It’s been a busy few weeks.
So I was driving home and I got caught in the rain, one of those waterfall-down-the-windscreen downpours. Couldn’t see a thing, including the road flooded at the bend up ahead.
That’s right, at the bend.
Of course, I hydroplaned right off the road. Missed the telephone pole, but plowed right through the pole’s grounding wire. Did a number on the radiator and kicked the left wheels up in the air. My wing mirror popped as it hit the asphalt and I slid to a stop at the edge of the road resting on my door.
Relax, I’m okay. The air bag never popped. I never even felt a tug on my seatbelt. I was fine, perpendicular but fine.
It took me a minute before I thought to switch off the engine, to turn off the radio, to figure out my next move. I shoved open the passenger door, popping up like a tank commander, and waved to the cars behind me, letting everyone know I was okay.
The rain was still bucketing down, and I was pretty shaken up. I stood at the roadside, a bit lost and a lot confused. Some of the other drivers got out to lend a hand, to check on me and help me tip the car back off the road and onto its wheels. One gentleman gave me a lift back into town and got me home safely.
I have no idea who any of you are or how to reach you, but thanks.
Once the emergency was over, once we got past the “thank God you’re alright,” then we had to deal with the aftermath: towing, scrapping, replacement.
Pain in the hole all round.
When I came back later, the car started just fine, but it was never going to move again. What had once been a fuel-efficient little runaround had become a very large paperweight with a built-in radio. I was suddenly the proud owner of a car shaped box of car parts.
It took two weeks to get mobile again. Two weeks of calls to gardai (that’s cops for all you Americans), mechanics, insurers, and dealers.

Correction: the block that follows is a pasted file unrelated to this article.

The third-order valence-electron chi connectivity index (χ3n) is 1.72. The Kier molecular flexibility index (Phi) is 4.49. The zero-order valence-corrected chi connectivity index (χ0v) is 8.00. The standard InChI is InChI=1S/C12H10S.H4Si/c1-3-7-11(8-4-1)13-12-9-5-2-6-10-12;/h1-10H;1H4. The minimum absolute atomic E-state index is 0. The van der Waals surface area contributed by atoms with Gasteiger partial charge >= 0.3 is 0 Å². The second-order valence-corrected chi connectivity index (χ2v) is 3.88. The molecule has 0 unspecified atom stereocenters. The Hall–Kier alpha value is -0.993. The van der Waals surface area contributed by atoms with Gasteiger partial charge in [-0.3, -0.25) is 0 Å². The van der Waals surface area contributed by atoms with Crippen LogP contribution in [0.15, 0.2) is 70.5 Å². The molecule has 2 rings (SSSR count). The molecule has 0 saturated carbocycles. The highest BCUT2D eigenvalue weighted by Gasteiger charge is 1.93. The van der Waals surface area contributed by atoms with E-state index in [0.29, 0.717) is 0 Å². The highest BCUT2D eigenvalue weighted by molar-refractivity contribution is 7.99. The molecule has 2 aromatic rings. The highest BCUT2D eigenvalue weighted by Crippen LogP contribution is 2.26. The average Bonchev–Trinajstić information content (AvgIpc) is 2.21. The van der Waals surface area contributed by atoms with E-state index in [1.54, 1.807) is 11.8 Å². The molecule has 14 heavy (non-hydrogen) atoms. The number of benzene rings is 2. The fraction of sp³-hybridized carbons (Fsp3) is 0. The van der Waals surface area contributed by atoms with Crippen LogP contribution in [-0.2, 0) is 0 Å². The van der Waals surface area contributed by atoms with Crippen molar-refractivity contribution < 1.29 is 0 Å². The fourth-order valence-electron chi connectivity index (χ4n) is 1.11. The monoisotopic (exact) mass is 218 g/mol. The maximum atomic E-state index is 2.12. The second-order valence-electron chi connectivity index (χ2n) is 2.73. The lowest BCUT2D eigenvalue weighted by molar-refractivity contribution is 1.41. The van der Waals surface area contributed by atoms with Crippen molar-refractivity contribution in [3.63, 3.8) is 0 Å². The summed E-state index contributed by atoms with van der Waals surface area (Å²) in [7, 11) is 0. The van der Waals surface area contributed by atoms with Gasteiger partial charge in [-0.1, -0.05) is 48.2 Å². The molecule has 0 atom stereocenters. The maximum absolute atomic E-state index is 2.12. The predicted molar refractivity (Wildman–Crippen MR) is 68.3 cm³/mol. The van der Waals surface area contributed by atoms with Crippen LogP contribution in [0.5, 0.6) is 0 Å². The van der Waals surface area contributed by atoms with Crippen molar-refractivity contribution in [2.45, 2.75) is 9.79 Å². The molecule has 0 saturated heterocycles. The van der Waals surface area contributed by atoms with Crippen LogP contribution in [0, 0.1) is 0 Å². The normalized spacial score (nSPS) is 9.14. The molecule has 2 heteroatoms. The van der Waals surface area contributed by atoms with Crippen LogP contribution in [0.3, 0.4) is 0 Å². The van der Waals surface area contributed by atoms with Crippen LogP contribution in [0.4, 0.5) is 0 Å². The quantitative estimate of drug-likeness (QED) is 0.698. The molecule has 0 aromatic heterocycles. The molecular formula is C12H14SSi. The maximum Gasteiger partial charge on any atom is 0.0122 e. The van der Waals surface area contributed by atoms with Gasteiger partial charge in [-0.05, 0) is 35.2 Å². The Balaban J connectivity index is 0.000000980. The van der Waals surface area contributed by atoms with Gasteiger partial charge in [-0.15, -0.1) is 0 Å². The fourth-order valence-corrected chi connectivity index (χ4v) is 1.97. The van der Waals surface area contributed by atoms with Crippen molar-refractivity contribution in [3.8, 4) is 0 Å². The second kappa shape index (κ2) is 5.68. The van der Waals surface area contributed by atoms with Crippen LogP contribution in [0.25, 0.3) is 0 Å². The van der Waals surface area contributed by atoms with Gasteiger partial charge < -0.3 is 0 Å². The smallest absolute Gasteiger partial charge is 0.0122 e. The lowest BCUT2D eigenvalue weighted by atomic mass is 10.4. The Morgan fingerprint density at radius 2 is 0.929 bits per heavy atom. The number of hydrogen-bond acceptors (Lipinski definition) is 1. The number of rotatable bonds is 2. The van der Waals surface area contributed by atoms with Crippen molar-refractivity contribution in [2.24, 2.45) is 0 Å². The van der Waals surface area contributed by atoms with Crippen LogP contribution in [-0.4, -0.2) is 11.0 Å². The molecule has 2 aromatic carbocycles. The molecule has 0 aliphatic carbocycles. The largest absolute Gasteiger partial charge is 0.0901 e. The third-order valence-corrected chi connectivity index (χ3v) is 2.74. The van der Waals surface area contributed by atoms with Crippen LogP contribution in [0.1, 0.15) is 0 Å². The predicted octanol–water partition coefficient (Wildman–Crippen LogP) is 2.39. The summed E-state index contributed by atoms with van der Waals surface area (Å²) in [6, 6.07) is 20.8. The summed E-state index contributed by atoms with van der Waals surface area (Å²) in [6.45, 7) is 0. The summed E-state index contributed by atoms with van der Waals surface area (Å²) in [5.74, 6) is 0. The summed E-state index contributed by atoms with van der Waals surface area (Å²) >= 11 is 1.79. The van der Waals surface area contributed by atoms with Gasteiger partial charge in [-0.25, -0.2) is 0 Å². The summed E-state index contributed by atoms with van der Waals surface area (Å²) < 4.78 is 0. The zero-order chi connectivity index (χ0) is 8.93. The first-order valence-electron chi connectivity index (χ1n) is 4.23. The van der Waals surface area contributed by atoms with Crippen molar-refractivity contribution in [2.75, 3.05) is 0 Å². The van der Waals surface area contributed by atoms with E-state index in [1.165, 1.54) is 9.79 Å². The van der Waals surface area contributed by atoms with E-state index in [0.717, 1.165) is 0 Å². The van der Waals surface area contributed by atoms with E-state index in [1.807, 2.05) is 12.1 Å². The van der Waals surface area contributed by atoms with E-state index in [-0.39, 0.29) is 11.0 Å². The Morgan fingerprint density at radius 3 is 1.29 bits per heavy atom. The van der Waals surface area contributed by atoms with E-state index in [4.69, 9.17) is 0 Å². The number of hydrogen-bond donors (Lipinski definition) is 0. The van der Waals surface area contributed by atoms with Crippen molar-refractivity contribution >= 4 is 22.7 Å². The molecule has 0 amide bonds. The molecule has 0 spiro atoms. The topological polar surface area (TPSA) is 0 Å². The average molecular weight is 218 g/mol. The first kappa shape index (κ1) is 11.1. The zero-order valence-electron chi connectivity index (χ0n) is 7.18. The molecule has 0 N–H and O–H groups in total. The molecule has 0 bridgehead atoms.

Two awkward weeks of walking everywhere, starting with the scrap yard – I had to collect all our bits and pieces left in the car: shopping bags, spare change, sunglasses, the road atlas, the booster seat and a blanket left behind after our last picnic.
Two weeks of walking for errands, of dodging raindrops and shopping with a backpack, of walking slowly for younger feet when we went out as a family.
Finally, we have wheels again, and we’re settling back into our routine.
It could have been a lot worse. I kept the speed down because of the weather and I had my belt on, but even so, if I’d hit the telephone pole instead of the wire, I’m pretty sure I’d have felt that. Even the fence behind would have done more damage. I came away addled, but without a single bruise or scratch. The soaking I got climbing out of the car probably did me more harm.
Still . . .
Discounting the odd parking lot fender bender, this was my first crash. I’m not sure what I expected, but the experience was underwhelming. One second I was driving, the next I was in the very same position, only on my side.
I think my exact words were “Hmm. Okay.”
I’m not wishing for more trauma or grief, but I was expecting . . . I don’t know. Something. There should be some pay off for all that noise and adrenaline. It’s a bit like coming away from a 3-second rollercoaster with no hills. Or a Matrix sequel.